Making Money with User-Generated Content

Very many sites (including the ones I spend most time on), have content which is mainly or entirely generated by the users of the site, not the owners. Does this user-generated content have monetary value? Or any other kind of value?

Nick Reynolds, who used to moderate h2g2 when it was owned by the BBC, offers two interesting essays on the values such content has:

Facebook, for example, is in a very different market, financially, to both h2g2 and Stack Exchange. And Wikimedia isn’t interested in financial considerations at all.


Incidentally, over on h2g2, Mr606 points out that the financial figures Nick mentions for Twitter are lower than reality: they have been massaged so that Twitter can declare its profits in Ireland instead of in the UK.

TRiG.

Sandi Toksvig: Eyjafjallajökull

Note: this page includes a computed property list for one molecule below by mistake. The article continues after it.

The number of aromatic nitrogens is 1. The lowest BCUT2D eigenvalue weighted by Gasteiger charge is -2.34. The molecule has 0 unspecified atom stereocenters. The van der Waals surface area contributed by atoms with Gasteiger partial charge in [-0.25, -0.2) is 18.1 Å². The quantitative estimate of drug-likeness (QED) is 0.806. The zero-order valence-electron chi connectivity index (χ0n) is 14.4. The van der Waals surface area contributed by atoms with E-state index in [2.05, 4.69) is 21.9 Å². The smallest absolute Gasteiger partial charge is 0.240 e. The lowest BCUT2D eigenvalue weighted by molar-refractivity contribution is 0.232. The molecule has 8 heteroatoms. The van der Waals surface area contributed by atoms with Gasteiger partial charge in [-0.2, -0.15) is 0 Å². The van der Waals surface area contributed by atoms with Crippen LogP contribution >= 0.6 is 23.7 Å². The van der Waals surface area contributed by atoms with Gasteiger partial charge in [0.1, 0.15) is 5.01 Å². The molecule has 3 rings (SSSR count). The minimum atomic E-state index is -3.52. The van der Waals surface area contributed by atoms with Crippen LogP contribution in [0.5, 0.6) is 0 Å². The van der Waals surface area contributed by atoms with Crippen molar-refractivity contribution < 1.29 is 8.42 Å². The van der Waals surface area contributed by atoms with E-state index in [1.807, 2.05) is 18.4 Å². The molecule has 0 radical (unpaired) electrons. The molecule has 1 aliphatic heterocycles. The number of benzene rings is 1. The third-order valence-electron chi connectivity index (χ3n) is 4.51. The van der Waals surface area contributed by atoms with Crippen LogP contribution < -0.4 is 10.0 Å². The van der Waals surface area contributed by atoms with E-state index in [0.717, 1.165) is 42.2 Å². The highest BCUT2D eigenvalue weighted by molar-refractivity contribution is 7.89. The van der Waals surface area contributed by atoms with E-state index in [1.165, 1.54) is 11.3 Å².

Remember that eruption in Iceland, and the ash clouds which covered Europe, grounding all air traffic? I do. I was travelling to England at that time. It didn’t affect my travel plans — I always go by Sail&Rail anyway — but the ferry was a lot busier than usual, and Holyhead station was jam-packed.

And it was, of course, mentioned on The News Quiz. And here’s a dance remix of Sandi Toksvig’s pronunciation of the name Eyjafjallajökull. It’s rather good.

TRiG.

Media distortion of science

Ben Goldacre appears on BBC Radio 4’s The Now Show. This is a funny clip about the media distortion of science, but it has some very serious things in it under the light-hearted veneer.

Warning: References to lies about cancer.
Warning: References to rape, and to victim-blaming.

The most shocking thing in that video is the bit about rape. Yes, a scientific press release with the headline “Promiscuous men more likely to rape” was reported in The Telegraph with the headline “Women who dress provocatively more likely to be raped, claim scientists”. Really. Ben Goldacre has more details on his blog.

TRiG.

P.S. This may be an apt time to remark again that this is my links blog. It’s just links to things I find interesting elsewhere. And it is very rarely current. This is an ancient story. It’s still interesting, and it’s something I may wish to refer back to, so I stick it up on my blog for ease of reference. That’s the way my mind works.